Woman 'called Clifford a pervert'
One of PR guru Max Clifford's alleged victims described him as a "dirty old bastard" and a "pervert", a court heard today.
A friend and former colleague of the woman recalled how Clifford came up in conversation about six years ago. The woman told the jury that the alleged victim described how he indecently assaulted her when she was 14 after they met at a Wimpy burger bar in south-west London.
It is claimed the incident took place in Morden in 1966, when Clifford was in his early 20s.
The alleged victim's friend told Southwark Crown Court that Clifford appeared on television at their office and another colleague commented that he was "such a lovely man".
The alleged victim, who cannot be named, then began to describe her incident with him, her friend said. "Her words to me were 'he's not that bloody lovely, he's not that nice, he's a bloody pervert'."
Her friend said that she went on to give her "a brief description of an incident" where Clifford "tried it on" and "started touching" her.
Yesterday the alleged victim told the court that Clifford drove her to an alleyway "and then he tried to force himself" on her before she escaped.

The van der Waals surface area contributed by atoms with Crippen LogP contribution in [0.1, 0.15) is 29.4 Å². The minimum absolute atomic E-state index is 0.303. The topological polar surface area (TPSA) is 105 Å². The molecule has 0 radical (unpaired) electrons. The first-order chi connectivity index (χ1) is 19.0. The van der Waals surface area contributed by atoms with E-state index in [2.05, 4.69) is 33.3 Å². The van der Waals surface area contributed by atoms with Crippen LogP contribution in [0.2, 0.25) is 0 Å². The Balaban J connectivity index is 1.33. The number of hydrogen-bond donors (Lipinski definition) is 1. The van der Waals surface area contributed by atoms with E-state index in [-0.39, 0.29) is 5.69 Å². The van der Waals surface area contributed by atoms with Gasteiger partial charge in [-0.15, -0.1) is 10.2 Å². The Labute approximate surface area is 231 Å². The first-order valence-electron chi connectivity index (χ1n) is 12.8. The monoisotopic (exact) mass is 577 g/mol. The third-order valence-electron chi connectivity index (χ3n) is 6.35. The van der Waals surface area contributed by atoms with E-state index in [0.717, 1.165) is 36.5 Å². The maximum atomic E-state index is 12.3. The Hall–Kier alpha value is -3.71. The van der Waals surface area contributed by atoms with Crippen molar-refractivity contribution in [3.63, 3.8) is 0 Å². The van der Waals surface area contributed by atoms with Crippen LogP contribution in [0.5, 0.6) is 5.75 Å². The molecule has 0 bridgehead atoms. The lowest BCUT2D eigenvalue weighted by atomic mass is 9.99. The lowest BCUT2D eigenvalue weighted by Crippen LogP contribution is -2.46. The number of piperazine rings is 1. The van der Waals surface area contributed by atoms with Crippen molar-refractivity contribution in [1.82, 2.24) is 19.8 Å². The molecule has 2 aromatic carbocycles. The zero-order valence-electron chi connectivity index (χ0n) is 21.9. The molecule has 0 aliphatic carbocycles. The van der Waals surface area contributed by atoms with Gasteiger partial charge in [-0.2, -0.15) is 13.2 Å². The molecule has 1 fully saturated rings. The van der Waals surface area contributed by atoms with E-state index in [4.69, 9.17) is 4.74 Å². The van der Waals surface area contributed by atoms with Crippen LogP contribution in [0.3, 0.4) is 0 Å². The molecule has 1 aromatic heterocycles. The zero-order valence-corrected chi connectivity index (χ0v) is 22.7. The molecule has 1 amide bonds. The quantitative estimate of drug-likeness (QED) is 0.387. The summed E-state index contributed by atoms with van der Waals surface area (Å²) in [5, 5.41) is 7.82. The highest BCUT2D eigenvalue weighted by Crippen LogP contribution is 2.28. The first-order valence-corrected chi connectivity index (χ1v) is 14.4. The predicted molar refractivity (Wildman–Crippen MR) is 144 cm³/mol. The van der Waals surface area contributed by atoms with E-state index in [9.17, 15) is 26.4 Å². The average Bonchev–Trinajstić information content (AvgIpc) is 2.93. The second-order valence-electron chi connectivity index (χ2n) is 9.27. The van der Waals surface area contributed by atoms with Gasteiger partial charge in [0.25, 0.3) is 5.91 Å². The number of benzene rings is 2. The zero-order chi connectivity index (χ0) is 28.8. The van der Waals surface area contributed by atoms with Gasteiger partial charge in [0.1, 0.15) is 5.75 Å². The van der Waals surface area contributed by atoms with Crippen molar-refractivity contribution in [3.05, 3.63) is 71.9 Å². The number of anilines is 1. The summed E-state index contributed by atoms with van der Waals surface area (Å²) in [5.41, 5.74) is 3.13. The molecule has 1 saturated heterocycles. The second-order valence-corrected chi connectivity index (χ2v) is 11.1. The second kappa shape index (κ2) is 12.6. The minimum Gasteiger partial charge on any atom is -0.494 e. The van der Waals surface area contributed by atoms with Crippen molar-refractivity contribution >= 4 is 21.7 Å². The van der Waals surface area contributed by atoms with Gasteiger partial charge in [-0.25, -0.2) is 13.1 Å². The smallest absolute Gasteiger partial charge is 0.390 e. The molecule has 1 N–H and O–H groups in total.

Her friend, who took to the witness box today, recalled that she said to her: "Well it just shows that these people aren't whiter than white.
"Her words were 'he's just a dirty old bastard'."
The court also heard from the alleged victim's daughter, who described hearing the defendant come up in conversation between her mother and stepfather. She told jurors she was 12 or 13 at the time, and the discussion was "probably about 18 years ago".
The woman said her mother explained that the incident took place in Clifford's car after they met at a Wimpy branch.
"She did say that she started to feel concerned because she knew she wasn't going in the direction of her house," the daughter said. "She said that she was obviously sitting in the passenger seat and she said he made an advance towards her and sort of was trying to force himself on top of her."
Prosecutor Rosina Cottage QC asked her: "Can you remember any more detail about that?"
She replied: "She said her main thought process was how was she going to get out of that situation." She added: "She said she tried to wriggle free so she could get the door open and escape from the car and escape from the situation."
The witness told the court that her mother mentioned Clifford several times since then, when she saw him on television. She said: "She would make the odd comment 'well I know something about him, I had an experience with him'."
The daughter went on: "She would say 'well there's some skeletons in his closet'."
Clifford, wearing a grey suit, white shirt and striped grey tie with a daffodil pin lapel badge, listened through a hearing loop from the dock.
The defendant, 70, from Hersham in Surrey, is accused of a total of 11 counts of indecent assault against seven women and girls. He denies all the charges, and says he would not have gone to a Wimpy. The trial was adjourned until tomorrow.